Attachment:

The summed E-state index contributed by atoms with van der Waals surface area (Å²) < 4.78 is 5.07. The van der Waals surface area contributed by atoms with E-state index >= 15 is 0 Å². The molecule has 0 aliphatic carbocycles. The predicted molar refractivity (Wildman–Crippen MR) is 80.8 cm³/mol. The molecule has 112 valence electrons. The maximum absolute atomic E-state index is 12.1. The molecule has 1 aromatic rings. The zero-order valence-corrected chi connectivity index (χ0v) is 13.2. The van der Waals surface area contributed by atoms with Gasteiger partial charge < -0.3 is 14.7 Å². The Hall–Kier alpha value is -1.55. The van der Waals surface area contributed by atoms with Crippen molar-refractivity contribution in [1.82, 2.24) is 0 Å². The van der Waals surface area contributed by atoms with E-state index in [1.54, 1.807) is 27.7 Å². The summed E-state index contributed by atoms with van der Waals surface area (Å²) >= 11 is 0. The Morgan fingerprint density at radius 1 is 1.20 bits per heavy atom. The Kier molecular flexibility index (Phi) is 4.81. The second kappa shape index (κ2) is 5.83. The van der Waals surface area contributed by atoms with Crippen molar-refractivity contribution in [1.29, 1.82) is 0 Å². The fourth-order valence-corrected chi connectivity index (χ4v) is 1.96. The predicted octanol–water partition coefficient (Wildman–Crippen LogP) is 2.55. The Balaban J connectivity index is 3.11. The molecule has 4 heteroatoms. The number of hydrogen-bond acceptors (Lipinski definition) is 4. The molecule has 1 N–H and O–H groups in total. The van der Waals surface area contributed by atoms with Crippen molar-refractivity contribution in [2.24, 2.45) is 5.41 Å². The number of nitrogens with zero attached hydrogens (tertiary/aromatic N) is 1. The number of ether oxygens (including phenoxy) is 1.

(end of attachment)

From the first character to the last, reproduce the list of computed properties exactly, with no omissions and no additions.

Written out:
The summed E-state index contributed by atoms with van der Waals surface area (Å²) < 4.78 is 5.07. The van der Waals surface area contributed by atoms with E-state index >= 15 is 0 Å². The molecule has 0 aliphatic carbocycles. The predicted molar refractivity (Wildman–Crippen MR) is 80.8 cm³/mol. The molecule has 112 valence electrons. The maximum absolute atomic E-state index is 12.1. The molecule has 1 aromatic rings. The zero-order valence-corrected chi connectivity index (χ0v) is 13.2. The van der Waals surface area contributed by atoms with Gasteiger partial charge < -0.3 is 14.7 Å². The Hall–Kier alpha value is -1.55. The van der Waals surface area contributed by atoms with Crippen molar-refractivity contribution in [1.82, 2.24) is 0 Å². The van der Waals surface area contributed by atoms with E-state index in [1.54, 1.807) is 27.7 Å². The summed E-state index contributed by atoms with van der Waals surface area (Å²) >= 11 is 0. The Morgan fingerprint density at radius 1 is 1.20 bits per heavy atom. The Kier molecular flexibility index (Phi) is 4.81. The second kappa shape index (κ2) is 5.83. The van der Waals surface area contributed by atoms with Crippen molar-refractivity contribution in [1.29, 1.82) is 0 Å². The fourth-order valence-corrected chi connectivity index (χ4v) is 1.96. The predicted octanol–water partition coefficient (Wildman–Crippen LogP) is 2.55. The Balaban J connectivity index is 3.11. The molecule has 4 heteroatoms. The number of hydrogen-bond acceptors (Lipinski definition) is 4. The molecule has 1 N–H and O–H groups in total. The van der Waals surface area contributed by atoms with Crippen molar-refractivity contribution in [2.24, 2.45) is 5.41 Å². The number of nitrogens with zero attached hydrogens (tertiary/aromatic N) is 1. The number of ether oxygens (including phenoxy) is 1.